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Education

U.S. Citizen Children of Undocumented Immigrants Face Educational Disadvantages

U.S. Citizen Children of Undocumented Immigrants Face Educational Disadvantages

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A professor at the University of California at Irvine has documented the persistent educational disadvantages of U.S. citizen children of undocumented immigrants from Mexico currently in the Los Angeles area of Southland, noting that they are less likely to graduate high school than peers with parents legally in the U.S., and on average, attend two years less of study.

Professor Frank Bean along with other researchers found that of all children born to immigrant parents who faced educational disadvantages, 80 percent of the children were born in the U.S.

The study found that citizen children of undocumented immigrants attend an average of just 11 years of school, compared to

The group’s report suggested that for the benefit of these students, additional measures should be taken to help their families gain legal status.

The report added that deported the entire family, including those born in the U.S., as some have suggested, is unrealistic.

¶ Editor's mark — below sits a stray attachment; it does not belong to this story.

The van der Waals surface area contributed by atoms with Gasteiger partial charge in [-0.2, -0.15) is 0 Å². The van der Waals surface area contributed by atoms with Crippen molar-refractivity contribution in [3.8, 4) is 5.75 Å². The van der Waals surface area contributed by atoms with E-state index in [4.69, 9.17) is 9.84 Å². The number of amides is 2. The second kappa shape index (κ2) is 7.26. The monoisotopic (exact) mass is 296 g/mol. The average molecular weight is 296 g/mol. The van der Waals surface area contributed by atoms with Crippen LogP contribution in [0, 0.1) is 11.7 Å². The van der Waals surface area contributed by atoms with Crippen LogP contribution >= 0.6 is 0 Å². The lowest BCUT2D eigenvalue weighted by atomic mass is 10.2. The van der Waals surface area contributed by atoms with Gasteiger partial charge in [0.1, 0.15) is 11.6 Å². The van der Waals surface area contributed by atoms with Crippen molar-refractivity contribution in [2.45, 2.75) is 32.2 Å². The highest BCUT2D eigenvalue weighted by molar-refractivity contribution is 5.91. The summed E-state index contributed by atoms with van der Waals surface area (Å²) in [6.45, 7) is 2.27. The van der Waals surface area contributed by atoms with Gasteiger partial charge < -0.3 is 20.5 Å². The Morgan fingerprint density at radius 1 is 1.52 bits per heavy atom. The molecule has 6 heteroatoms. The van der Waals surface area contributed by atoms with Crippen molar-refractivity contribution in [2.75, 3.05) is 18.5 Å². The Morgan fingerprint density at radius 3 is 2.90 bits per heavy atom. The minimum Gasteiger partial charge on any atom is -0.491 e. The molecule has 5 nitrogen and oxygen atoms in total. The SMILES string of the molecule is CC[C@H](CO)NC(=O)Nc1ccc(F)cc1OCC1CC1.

“By not providing pathways to legalization, the United States not only risks creating an underclass, but also fails to develop a potentially valuable human resource.”

However, another group claims that Bean’s report does not justify legalization for the undocumented family members of these students.

The group, Latino Americans for Immigration Reform (LAIR), believes undocumented immigrants should be deported and told to enter the U.S. legally.

Lupe Moreno of LAIR told the LA Times that regardless of the parents’ and students’ status, “Amnesty is the wrong solution. I’m putting it on the schools — they need to do better educating these kids.”

Bean pointed out that for a country that relies so heavily on the labor of undocumented immigrants, it would be unwise for those in power to alienate and force out a major work force.